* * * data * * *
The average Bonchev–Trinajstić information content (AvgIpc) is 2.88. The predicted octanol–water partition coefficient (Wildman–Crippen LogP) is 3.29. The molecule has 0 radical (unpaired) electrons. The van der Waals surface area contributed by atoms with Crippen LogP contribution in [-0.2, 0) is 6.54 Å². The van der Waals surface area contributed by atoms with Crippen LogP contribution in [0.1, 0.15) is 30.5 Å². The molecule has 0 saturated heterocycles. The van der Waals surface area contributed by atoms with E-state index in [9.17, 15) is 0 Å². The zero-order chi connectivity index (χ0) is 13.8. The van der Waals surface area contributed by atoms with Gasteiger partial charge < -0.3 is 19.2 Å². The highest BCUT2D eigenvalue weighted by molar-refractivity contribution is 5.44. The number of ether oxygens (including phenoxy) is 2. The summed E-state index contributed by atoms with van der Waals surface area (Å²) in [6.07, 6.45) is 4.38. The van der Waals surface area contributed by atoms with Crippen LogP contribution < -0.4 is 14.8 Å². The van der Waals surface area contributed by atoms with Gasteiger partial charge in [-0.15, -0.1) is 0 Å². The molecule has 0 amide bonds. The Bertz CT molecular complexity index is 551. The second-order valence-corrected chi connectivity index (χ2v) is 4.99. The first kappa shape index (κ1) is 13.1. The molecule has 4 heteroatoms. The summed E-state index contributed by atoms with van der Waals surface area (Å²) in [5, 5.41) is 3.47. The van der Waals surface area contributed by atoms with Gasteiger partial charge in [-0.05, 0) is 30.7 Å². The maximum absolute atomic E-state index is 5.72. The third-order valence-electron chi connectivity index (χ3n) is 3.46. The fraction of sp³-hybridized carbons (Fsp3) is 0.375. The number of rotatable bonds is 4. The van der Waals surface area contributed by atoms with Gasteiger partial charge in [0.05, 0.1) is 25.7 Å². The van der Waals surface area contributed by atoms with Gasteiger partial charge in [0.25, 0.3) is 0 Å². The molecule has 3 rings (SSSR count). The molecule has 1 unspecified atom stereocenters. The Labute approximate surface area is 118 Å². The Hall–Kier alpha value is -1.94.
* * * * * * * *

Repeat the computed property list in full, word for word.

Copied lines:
The average Bonchev–Trinajstić information content (AvgIpc) is 2.88. The predicted octanol–water partition coefficient (Wildman–Crippen LogP) is 3.29. The molecule has 0 radical (unpaired) electrons. The van der Waals surface area contributed by atoms with Crippen LogP contribution in [-0.2, 0) is 6.54 Å². The van der Waals surface area contributed by atoms with Crippen LogP contribution in [0.1, 0.15) is 30.5 Å². The molecule has 0 saturated heterocycles. The van der Waals surface area contributed by atoms with E-state index in [9.17, 15) is 0 Å². The zero-order chi connectivity index (χ0) is 13.8. The van der Waals surface area contributed by atoms with Gasteiger partial charge < -0.3 is 19.2 Å². The highest BCUT2D eigenvalue weighted by molar-refractivity contribution is 5.44. The number of ether oxygens (including phenoxy) is 2. The summed E-state index contributed by atoms with van der Waals surface area (Å²) in [6.07, 6.45) is 4.38. The van der Waals surface area contributed by atoms with Crippen LogP contribution < -0.4 is 14.8 Å². The van der Waals surface area contributed by atoms with Gasteiger partial charge in [-0.15, -0.1) is 0 Å². The molecule has 0 amide bonds. The Bertz CT molecular complexity index is 551. The second-order valence-corrected chi connectivity index (χ2v) is 4.99. The first kappa shape index (κ1) is 13.1. The molecule has 4 heteroatoms. The summed E-state index contributed by atoms with van der Waals surface area (Å²) in [5, 5.41) is 3.47. The van der Waals surface area contributed by atoms with Gasteiger partial charge in [-0.05, 0) is 30.7 Å². The maximum absolute atomic E-state index is 5.72. The third-order valence-electron chi connectivity index (χ3n) is 3.46. The fraction of sp³-hybridized carbons (Fsp3) is 0.375. The number of rotatable bonds is 4. The van der Waals surface area contributed by atoms with Gasteiger partial charge in [0.05, 0.1) is 25.7 Å². The van der Waals surface area contributed by atoms with Gasteiger partial charge in [0.25, 0.3) is 0 Å². The molecule has 3 rings (SSSR count). The molecule has 1 unspecified atom stereocenters. The Labute approximate surface area is 118 Å². The Hall–Kier alpha value is -1.94.